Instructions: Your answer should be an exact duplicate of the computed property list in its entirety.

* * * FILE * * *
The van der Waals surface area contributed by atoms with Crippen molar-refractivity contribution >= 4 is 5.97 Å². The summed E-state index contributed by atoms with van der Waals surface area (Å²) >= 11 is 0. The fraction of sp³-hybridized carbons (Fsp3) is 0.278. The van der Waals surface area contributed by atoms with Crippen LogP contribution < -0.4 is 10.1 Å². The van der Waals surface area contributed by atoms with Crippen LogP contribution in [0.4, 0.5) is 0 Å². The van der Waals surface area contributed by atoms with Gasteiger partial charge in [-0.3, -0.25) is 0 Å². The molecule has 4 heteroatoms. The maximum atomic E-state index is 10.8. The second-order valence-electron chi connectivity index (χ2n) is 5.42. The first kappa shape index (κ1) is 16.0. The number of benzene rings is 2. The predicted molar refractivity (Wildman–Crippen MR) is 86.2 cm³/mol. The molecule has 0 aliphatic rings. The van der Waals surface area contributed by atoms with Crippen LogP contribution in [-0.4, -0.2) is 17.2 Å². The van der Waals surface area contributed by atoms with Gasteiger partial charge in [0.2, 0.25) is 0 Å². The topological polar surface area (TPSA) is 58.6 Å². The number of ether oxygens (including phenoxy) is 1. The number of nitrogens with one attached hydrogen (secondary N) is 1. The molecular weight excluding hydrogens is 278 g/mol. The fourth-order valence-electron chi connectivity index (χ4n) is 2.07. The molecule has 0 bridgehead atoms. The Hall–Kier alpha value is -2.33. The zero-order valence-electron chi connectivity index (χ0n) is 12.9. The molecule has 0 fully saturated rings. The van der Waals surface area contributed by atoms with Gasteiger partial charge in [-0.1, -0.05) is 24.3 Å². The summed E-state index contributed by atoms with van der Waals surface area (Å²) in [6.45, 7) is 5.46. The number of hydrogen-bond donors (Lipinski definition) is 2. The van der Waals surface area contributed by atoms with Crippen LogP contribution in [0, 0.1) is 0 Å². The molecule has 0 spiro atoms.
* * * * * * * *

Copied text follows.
The van der Waals surface area contributed by atoms with Crippen molar-refractivity contribution >= 4 is 5.97 Å². The summed E-state index contributed by atoms with van der Waals surface area (Å²) >= 11 is 0. The fraction of sp³-hybridized carbons (Fsp3) is 0.278. The van der Waals surface area contributed by atoms with Crippen LogP contribution < -0.4 is 10.1 Å². The van der Waals surface area contributed by atoms with Crippen LogP contribution in [0.4, 0.5) is 0 Å². The van der Waals surface area contributed by atoms with Gasteiger partial charge in [-0.3, -0.25) is 0 Å². The molecule has 4 heteroatoms. The maximum atomic E-state index is 10.8. The second-order valence-electron chi connectivity index (χ2n) is 5.42. The first kappa shape index (κ1) is 16.0. The number of benzene rings is 2. The predicted molar refractivity (Wildman–Crippen MR) is 86.2 cm³/mol. The molecule has 0 aliphatic rings. The van der Waals surface area contributed by atoms with Crippen LogP contribution in [-0.4, -0.2) is 17.2 Å². The van der Waals surface area contributed by atoms with Gasteiger partial charge in [0.2, 0.25) is 0 Å². The topological polar surface area (TPSA) is 58.6 Å². The number of ether oxygens (including phenoxy) is 1. The number of nitrogens with one attached hydrogen (secondary N) is 1. The molecular weight excluding hydrogens is 278 g/mol. The fourth-order valence-electron chi connectivity index (χ4n) is 2.07. The molecule has 0 bridgehead atoms. The Hall–Kier alpha value is -2.33. The zero-order valence-electron chi connectivity index (χ0n) is 12.9. The molecule has 0 fully saturated rings. The van der Waals surface area contributed by atoms with Gasteiger partial charge in [-0.1, -0.05) is 24.3 Å². The summed E-state index contributed by atoms with van der Waals surface area (Å²) in [6.45, 7) is 5.46. The number of hydrogen-bond donors (Lipinski definition) is 2. The van der Waals surface area contributed by atoms with Crippen LogP contribution in [0, 0.1) is 0 Å². The molecule has 0 spiro atoms.